Requirements for health care supply chain systems
30 September 2010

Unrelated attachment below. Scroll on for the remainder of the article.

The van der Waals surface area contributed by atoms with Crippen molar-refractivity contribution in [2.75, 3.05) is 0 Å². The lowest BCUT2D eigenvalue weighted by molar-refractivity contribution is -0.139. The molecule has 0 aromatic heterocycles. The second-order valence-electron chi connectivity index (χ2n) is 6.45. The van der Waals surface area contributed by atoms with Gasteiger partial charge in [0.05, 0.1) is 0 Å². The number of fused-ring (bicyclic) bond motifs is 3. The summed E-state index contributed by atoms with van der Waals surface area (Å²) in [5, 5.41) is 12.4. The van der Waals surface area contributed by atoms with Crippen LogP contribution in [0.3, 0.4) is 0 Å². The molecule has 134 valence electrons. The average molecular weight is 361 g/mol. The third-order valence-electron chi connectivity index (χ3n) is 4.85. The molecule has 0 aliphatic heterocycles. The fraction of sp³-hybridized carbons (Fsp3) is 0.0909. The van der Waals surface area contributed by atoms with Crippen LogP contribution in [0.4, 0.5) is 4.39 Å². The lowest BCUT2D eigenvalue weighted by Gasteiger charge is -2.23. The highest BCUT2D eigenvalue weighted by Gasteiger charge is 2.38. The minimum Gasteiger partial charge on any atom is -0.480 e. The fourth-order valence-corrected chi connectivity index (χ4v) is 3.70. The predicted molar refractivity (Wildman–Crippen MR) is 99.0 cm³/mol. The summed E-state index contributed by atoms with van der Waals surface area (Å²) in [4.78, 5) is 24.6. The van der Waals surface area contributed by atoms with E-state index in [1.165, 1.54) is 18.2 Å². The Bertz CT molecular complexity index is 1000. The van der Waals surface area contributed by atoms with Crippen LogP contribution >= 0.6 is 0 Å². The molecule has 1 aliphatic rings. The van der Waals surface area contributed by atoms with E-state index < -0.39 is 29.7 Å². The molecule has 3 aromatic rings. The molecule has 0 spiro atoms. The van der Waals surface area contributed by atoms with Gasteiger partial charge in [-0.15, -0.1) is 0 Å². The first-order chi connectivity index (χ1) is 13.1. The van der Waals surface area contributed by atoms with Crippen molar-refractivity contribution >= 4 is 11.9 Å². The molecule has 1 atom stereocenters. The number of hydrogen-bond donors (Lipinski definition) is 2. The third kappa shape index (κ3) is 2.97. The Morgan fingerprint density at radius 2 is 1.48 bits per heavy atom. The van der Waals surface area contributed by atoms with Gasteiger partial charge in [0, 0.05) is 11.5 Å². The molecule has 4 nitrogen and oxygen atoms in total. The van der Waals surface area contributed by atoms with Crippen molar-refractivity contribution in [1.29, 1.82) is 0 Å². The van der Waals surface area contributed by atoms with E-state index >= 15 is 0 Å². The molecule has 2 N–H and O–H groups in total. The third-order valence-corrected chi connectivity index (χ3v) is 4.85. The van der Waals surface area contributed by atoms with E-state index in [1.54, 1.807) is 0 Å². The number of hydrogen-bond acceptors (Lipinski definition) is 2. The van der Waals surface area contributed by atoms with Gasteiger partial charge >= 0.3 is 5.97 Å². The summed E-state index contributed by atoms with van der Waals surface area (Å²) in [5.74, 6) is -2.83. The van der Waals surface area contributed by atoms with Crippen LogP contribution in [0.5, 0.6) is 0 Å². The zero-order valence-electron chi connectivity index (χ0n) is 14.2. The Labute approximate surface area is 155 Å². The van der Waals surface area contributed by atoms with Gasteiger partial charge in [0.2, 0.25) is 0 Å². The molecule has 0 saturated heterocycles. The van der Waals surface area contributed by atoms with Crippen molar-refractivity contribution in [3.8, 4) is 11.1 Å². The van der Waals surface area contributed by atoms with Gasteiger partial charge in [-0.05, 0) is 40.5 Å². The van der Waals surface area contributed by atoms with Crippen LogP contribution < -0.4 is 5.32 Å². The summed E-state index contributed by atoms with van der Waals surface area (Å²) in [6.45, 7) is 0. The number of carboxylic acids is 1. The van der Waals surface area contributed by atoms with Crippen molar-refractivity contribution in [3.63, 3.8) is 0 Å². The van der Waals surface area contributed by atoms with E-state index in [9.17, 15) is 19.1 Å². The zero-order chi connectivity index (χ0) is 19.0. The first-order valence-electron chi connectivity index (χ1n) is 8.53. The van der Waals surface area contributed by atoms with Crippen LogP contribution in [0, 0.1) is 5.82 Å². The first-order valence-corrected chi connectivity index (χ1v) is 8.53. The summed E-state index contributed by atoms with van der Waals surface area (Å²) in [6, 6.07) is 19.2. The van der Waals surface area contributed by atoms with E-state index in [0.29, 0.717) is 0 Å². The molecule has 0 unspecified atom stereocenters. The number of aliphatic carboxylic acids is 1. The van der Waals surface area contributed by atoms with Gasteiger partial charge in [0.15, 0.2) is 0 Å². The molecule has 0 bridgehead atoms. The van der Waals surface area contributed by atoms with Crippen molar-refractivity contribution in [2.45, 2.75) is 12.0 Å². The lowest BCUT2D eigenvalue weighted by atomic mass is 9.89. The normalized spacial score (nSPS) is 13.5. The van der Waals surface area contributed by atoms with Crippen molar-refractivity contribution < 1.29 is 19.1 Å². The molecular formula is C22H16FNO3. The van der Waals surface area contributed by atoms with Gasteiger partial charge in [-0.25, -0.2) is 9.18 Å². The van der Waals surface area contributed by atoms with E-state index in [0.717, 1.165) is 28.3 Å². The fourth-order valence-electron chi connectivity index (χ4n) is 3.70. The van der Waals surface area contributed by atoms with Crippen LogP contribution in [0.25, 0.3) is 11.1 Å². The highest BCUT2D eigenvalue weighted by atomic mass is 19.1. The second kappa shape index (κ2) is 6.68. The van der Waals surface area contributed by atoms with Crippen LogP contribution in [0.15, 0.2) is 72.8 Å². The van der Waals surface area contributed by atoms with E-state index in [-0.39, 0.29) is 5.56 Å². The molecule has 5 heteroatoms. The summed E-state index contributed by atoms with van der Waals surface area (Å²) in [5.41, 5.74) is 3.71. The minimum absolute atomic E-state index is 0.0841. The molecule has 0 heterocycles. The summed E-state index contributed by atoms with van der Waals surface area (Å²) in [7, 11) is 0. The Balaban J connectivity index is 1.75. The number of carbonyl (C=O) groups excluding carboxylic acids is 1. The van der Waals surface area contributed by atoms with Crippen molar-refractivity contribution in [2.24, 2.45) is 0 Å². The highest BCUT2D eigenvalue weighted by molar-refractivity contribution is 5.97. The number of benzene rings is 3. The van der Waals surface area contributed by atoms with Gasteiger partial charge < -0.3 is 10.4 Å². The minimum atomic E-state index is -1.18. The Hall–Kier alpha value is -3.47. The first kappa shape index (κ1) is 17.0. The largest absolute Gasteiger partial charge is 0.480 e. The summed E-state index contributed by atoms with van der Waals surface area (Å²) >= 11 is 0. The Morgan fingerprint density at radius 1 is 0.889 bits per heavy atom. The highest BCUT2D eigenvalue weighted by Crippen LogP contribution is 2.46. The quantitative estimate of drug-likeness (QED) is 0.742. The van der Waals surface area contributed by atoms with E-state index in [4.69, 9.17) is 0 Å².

When a pregnant woman is in labor, she may be in great need of certain medications. However, it is not a given in many settings, that the right drug will be in the right place at the right time. Efforts in the area of well-performing logistics systems to tackle the potentially life-threatening problem of stock-outs have been made by PATH, the World Health Organization and the Health Metrics Network. The result is a new document issued by PATH. Common requirements for logistics management information systems (September 2010) identifies 208 specific user and system requirements that are understandable, adoptable and useful to stakeholders for the acquisition, development or enhancement of logistics management information systems and solutions. Bridging global health and software and system engineering, this publication is being used by countries to make informed decisions regarding technology to manage the availability of any health product such as vaccines, pharmaceuticals and medical supplies which are critical to delivering effective health services. The origin of this work was a 2008 meeting in Bellagio, Italy where more than 200 leaders in health care, technology, finance, policy and government called for global guidance, standards and model architecture for strengthening health information systems. These common requirements are based on the Health Metrics Network Framework and have been extensively tested in a diverse set of countries: Kenya, Rwanda, Senegal and Viet Nam. HMN and WHO collaborated with PATH, Public Health Informatics Institute and Rockefeller Foundation in its production. The document serves as a road map for ministries of health to move toward effective logistics management systems and as a tool to structure projects, conduct self assessment and evaluate vendor proposals. Well-designed, robust, universal and reusable applications for managing health product supply can lead to cost and time savings. Donor resources can focus on health information system development projects that can be used across projects, countries, and programmes. And patients can benefit from timely health interventions.